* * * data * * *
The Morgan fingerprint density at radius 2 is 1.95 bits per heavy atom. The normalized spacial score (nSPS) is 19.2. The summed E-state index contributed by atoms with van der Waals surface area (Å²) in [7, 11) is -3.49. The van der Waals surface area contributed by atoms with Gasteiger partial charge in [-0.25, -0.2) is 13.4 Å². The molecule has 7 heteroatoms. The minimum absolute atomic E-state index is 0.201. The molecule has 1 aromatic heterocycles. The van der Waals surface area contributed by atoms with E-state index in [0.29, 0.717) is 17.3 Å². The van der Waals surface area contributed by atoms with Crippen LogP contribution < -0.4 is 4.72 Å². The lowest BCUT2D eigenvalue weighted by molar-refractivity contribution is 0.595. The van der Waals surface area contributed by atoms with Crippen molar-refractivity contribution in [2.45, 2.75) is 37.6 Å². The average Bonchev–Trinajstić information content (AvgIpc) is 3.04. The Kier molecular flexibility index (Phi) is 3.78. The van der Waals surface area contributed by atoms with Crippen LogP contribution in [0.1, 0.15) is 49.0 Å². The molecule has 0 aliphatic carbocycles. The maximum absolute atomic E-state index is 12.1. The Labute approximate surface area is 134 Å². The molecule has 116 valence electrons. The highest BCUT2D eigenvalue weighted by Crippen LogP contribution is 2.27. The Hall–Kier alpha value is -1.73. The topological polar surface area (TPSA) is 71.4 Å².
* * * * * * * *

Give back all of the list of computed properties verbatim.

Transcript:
The Morgan fingerprint density at radius 2 is 1.95 bits per heavy atom. The normalized spacial score (nSPS) is 19.2. The summed E-state index contributed by atoms with van der Waals surface area (Å²) in [7, 11) is -3.49. The van der Waals surface area contributed by atoms with Gasteiger partial charge in [-0.25, -0.2) is 13.4 Å². The molecule has 7 heteroatoms. The minimum absolute atomic E-state index is 0.201. The molecule has 1 aromatic heterocycles. The van der Waals surface area contributed by atoms with E-state index in [0.29, 0.717) is 17.3 Å². The van der Waals surface area contributed by atoms with Crippen LogP contribution < -0.4 is 4.72 Å². The lowest BCUT2D eigenvalue weighted by molar-refractivity contribution is 0.595. The van der Waals surface area contributed by atoms with Crippen molar-refractivity contribution in [2.45, 2.75) is 37.6 Å². The average Bonchev–Trinajstić information content (AvgIpc) is 3.04. The Kier molecular flexibility index (Phi) is 3.78. The van der Waals surface area contributed by atoms with Crippen LogP contribution in [0.1, 0.15) is 49.0 Å². The molecule has 0 aliphatic carbocycles. The maximum absolute atomic E-state index is 12.1. The Labute approximate surface area is 134 Å². The molecule has 116 valence electrons. The highest BCUT2D eigenvalue weighted by Crippen LogP contribution is 2.27. The Hall–Kier alpha value is -1.73. The topological polar surface area (TPSA) is 71.4 Å².